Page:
Helping Their Peers in Uganda

Thursday, August 23, 2007 | posted by Global Playground News |
This past spring, three fifteen year-old students at the Shore Country Day School in Beverly, MA responded to a challenging project in their globalization class by adopting Global Playground as their semester-long cause. Their challenge was to find a nonprofit whose cause they identified with and then go to bat for the nonprofit by raising funds and awareness within their school and neighborhoods. With incredible enthusiasm and excitement, the students became such advocates and fundraisers for Global Playground that their globalization teacher, Tung Trinh, knighted them the "Trio of Awesome."

Trinh, who teaches seventh and ninth grade at the Shore School, learned of Global Playground from his friend and Advisory Committee member, Ashley Clevenger. He highlighted Global Playground's mission and project in Uganda in the introduction to a semester-long project entitled "Your World." The Trio of Awesome was intrigued right away with Global Playground and with helping their peers in Uganda. "I think that taking a second to realize that many kids their age around the world don't have access to any type of education really made them want to help. They loved the idea of helping to give other kids a chance to learn and to experience what they have loved: learning in a school," Trinh said.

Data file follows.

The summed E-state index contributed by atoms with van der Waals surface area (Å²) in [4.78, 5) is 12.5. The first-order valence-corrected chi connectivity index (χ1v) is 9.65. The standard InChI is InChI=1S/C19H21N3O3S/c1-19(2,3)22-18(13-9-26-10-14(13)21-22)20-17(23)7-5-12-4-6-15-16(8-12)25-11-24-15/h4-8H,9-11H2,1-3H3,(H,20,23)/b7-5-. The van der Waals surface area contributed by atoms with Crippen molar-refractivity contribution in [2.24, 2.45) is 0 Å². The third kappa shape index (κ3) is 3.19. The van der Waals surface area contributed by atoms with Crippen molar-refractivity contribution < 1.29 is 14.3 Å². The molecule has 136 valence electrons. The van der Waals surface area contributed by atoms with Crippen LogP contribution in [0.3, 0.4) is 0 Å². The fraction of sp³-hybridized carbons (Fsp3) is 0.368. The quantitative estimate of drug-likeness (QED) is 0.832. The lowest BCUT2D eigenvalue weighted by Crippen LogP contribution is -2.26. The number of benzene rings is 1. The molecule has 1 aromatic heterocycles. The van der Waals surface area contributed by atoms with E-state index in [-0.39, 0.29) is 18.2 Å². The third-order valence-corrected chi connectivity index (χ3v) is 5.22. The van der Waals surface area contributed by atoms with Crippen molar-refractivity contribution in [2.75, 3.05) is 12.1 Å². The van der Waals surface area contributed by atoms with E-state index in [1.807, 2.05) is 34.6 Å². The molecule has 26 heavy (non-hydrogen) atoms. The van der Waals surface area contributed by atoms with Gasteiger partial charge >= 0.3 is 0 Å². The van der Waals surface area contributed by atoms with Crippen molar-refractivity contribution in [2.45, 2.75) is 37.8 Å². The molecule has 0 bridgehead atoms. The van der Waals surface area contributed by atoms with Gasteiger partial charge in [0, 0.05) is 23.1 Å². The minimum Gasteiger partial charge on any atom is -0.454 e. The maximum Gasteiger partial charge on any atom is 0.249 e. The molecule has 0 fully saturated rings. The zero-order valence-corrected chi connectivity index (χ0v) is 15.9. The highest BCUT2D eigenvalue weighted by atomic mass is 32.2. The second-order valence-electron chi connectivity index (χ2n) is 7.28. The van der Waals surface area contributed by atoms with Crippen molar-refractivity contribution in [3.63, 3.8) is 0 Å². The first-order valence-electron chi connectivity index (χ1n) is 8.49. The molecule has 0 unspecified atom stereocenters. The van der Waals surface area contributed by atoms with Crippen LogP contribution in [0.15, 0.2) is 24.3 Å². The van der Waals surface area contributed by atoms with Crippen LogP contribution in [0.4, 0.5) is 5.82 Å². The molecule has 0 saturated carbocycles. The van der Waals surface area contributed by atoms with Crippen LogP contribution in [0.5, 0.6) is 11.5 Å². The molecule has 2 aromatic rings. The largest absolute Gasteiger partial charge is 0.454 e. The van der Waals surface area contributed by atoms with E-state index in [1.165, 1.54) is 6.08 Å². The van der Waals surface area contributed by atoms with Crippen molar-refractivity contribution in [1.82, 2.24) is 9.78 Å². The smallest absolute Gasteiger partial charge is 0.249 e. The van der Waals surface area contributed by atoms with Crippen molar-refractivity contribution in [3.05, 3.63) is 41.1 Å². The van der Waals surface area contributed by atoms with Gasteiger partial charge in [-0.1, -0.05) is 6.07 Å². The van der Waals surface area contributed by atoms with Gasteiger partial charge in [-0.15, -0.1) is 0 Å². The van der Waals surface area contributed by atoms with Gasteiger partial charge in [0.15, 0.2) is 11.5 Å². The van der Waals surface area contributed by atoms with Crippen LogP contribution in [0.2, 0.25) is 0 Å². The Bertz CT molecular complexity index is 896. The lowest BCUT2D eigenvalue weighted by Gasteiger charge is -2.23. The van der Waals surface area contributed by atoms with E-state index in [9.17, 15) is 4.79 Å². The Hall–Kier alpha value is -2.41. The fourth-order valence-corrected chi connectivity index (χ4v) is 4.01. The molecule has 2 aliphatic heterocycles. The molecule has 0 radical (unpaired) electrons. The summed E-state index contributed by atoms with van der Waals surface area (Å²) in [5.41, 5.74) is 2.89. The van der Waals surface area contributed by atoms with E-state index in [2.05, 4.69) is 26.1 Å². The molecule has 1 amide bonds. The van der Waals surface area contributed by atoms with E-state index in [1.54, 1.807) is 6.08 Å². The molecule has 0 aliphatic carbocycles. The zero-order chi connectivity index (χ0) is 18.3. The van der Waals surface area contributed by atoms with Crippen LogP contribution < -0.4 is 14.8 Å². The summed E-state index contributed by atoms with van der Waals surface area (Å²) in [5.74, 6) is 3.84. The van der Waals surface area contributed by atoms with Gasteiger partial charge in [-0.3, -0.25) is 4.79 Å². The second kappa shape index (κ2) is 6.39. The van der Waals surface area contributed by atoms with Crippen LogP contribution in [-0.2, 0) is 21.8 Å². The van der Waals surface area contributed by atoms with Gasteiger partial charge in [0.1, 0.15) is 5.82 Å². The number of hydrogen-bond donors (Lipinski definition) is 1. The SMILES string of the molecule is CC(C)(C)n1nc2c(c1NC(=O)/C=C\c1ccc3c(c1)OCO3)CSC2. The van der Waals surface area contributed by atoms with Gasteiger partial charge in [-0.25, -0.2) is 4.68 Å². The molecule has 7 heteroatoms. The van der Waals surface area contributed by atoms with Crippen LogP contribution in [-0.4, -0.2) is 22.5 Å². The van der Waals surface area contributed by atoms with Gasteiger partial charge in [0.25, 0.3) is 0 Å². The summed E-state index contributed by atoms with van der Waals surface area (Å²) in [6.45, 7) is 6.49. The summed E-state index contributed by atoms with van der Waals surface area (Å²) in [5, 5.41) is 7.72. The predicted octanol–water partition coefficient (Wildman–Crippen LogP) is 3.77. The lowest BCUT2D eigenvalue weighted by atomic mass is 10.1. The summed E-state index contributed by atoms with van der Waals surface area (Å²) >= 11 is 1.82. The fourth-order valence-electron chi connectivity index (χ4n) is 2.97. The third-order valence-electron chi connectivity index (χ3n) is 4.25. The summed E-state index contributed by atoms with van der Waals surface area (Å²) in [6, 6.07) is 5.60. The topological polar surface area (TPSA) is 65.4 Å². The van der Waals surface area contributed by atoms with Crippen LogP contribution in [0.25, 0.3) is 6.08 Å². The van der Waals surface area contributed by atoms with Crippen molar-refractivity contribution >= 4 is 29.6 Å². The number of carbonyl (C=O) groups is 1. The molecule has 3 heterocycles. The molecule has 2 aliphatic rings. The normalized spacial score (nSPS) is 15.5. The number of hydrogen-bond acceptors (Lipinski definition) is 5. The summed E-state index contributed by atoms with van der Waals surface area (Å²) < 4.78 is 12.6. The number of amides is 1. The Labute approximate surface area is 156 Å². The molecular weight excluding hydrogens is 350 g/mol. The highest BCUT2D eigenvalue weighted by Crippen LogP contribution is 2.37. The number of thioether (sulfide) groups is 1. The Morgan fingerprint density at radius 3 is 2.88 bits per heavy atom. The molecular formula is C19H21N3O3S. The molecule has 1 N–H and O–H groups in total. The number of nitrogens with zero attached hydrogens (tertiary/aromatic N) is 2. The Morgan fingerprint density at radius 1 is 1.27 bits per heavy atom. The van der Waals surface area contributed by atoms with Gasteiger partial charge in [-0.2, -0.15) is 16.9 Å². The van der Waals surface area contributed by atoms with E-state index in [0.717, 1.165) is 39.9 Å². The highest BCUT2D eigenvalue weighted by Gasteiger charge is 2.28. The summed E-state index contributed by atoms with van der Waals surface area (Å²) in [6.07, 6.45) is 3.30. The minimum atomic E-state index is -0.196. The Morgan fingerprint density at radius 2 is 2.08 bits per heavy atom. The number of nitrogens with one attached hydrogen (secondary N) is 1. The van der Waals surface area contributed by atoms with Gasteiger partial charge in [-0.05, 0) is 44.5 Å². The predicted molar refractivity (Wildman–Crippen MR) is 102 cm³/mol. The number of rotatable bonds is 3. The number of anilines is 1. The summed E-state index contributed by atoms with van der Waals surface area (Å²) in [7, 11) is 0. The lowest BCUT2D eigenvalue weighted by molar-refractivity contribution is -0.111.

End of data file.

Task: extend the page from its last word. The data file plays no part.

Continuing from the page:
Upon learning of Global Playground, the Trio of Awesome became passionately involved. They immediately contacted and spoke with members of Global Playground's Board and Advisory Committee to learn more about Global Playground's project in Uganda. The Trio of Awesome then spoke in front of their school's entire student body of 200 students to raise awareness about Global Playground's mission. The boys also raised $350 by selling Global Playground t-shirts in their neighborhoods and to their classmates.

The Trio of Awesome truly serves as an inspiration to their community and so inspired others that Global Playground has received an anonymous donation matching the boys' fundraising efforts. "What you think and what you say is important in making change, but it is those who walk the walk and take action who accomplish change. These three gentlemen talked, and then they walked. I hope that their walk was one that inspires others to take some small steps, make the walk themselves, and help," Trinh said.

-Becca Sacra